Increased intracranial pressure is associated with elevated cerebrospinal fluid ADH levels in closed-head injury.
Summary of "Increased intracranial pressure is associated with elevated cerebrospinal fluid ADH levels in closed-head injury."
Head injury frequently results in increased intracranial pressure and brain edema. Investigators have demonstrated that ischemic injury causes an increase in cerebrospinal fluid (CSF) levels of antidiuretic hormone (ADH); increased CSF ADH levels exacerbate cerebral edema, and inhibition of the ADH system with specific ADH antagonists reduces cerebral edema. The current study was designed to test the hypothesis that elevated levels of ADH are present in the CSF of subjects with head injury.
Ventricular CSF and blood samples were taken from 11 subjects with head injury and 12 subjects with no known head trauma or injury. ADH levels were analyzed using radioimmunoassay. Severity of increased intracranial pressure (ICP) was rated in head-injured subjects using a four-point ordinal scale, based on which treatments were necessary to reduce ICP.
Subjects with head injury had higher CSF (3.2 versus 1.2 pg/ml; P<0.02) and plasma (4.1 versus 1.4 pg/ml; P<0.02) levels of ADH than did control subjects. In head-injured subjects, CSF ADH levels positively correlated with severity of ICP.
The results of this study suggest that ADH plays a role in brain edema associated with closed head injury.
This article was published in the following journal.
Name: Neurological research
- PubMed Source: http://www.ncbi.nlm.nih.gov/pubmed/20810023
- DOI: http://dx.doi.org/10.1179/016164110X12714125204155
Intracranial hypertension is a severe therapeutic problem, as there is insufficient knowledge about the physiology of cerebrospinal fluid (CSF) pressure. In this paper a new CSF pressure regulation hy...
To examine potential associations between body height, cerebrospinal fluid pressure (CSFP), trans-lamina cribrosa pressure difference (TLCPD) and prevalence of open-angle glaucoma (OAG) in a populatio...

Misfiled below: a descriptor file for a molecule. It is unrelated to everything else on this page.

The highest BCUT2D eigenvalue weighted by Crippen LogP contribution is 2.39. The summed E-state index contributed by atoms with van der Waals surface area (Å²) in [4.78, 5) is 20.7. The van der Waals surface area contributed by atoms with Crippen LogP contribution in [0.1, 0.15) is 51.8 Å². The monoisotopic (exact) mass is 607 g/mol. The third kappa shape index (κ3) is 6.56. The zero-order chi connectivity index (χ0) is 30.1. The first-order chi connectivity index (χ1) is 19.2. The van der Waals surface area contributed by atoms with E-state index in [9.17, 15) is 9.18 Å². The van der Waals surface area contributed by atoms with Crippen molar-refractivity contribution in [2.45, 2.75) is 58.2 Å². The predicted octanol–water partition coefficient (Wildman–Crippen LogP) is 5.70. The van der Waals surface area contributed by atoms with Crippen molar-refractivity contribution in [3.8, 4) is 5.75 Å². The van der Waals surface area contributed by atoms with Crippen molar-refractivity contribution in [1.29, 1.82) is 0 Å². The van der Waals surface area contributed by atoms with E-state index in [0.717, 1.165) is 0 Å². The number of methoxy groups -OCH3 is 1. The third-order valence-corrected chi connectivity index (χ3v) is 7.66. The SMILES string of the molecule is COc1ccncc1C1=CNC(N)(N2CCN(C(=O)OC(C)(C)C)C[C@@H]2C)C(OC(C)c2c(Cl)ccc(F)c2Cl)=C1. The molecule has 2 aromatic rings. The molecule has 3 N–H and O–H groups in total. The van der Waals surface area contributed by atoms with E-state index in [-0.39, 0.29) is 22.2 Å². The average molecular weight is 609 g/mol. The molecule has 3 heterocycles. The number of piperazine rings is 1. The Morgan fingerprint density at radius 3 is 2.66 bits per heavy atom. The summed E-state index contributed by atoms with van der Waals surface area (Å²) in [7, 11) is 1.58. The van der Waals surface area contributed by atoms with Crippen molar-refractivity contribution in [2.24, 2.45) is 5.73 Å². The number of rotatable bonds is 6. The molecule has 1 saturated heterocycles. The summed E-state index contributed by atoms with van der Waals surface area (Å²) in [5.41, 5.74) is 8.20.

The otolaryngologist should consider empty sella syndrome for diagnostic guidance when evaluating patients with nontraumatic spontaneous cerebrospinal fluid (CSF) rhinorrhea. The radiographic finding ...
To investigate the effect of cerebrospinal fluid (CSF) shunting on quantitative perimetry and papilledema in patients with uncontrolled idiopathic intracranial hypertension (IIH).
To report a case of worsening normal-tension glaucoma immediately following ventriculoperitoneal (VP) shunt placement to lower cerebrospinal fluid pressure (CSFP).
The purpose of this study is to discover a mathematic equation to express the intracranial pressure-volume (P-V) curve and a single indicator to reflect the status of the curve.
The purpose of this study is to determine whether mannitol is as effective as hypertonic saline solution in the treatment of elevated intracranial pressure in patients with brain injury.
The purpose of this study is: 1. To identify specific set of proteins in the cerebrospinal fluid (fluid surrounding the brain and the spinal cord), that are believed to be seen in ...
Trauma patients are at risk for serious head trauma. The consequences of serious head trauma are often life altering. Currently, the only method available to rapidly assess the severity of...
Idiopathic intracranial hypertension (IIH), also called pseudotumor cerebri, is a disorder of elevated intracranial pressure of unknown cause [Corbett, et al., 1982; Wall, et al., 1991]. I...
Medical and Biotech [MESH] Definitions
Manometric pressure of the CEREBROSPINAL FLUID as measured by lumbar, cerebroventricular, or cisternal puncture. Within the cranial cavity it is called INTRACRANIAL PRESSURE.
Excessive accumulation of cerebrospinal fluid within the cranium which may be associated with dilation of cerebral ventricles, INTRACRANIAL HYPERTENSION; HEADACHE; lethargy; URINARY INCONTINENCE; and ATAXIA (and in infants macrocephaly). This condition may be caused by obstruction of cerebrospinal fluid pathways due to neurologic abnormalities, INTRACRANIAL HEMORRHAGES; CENTRAL NERVOUS SYSTEM INFECTIONS; BRAIN NEOPLASMS; CRANIOCEREBRAL TRAUMA; and other conditions. Impaired resorption of cerebrospinal fluid from the arachnoid villi results in a communicating form of hydrocephalus. Hydrocephalus ex-vacuo refers to ventricular dilation that occurs as a result of brain substance loss from CEREBRAL INFARCTION and other conditions.
Tubes inserted to create communication between a cerebral ventricle and the internal jugular vein. Their emplacement permits draining of cerebrospinal fluid for relief of hydrocephalus or other condition leading to fluid accumulation in the ventricles.
Discharge of cerebrospinal fluid through the nose. Common etiologies include trauma, neoplasms, and prior surgery, although the condition may occur spontaneously. (Otolaryngol Head Neck Surg 1997 Apr;116(4):442-9)
Proteins in the cerebrospinal fluid, normally albumin and globulin present in the ratio of 8 to 1. Increases in protein levels are of diagnostic value in neurological diseases. (Brain and Bannister's Clinical Neurology, 7th ed, p221)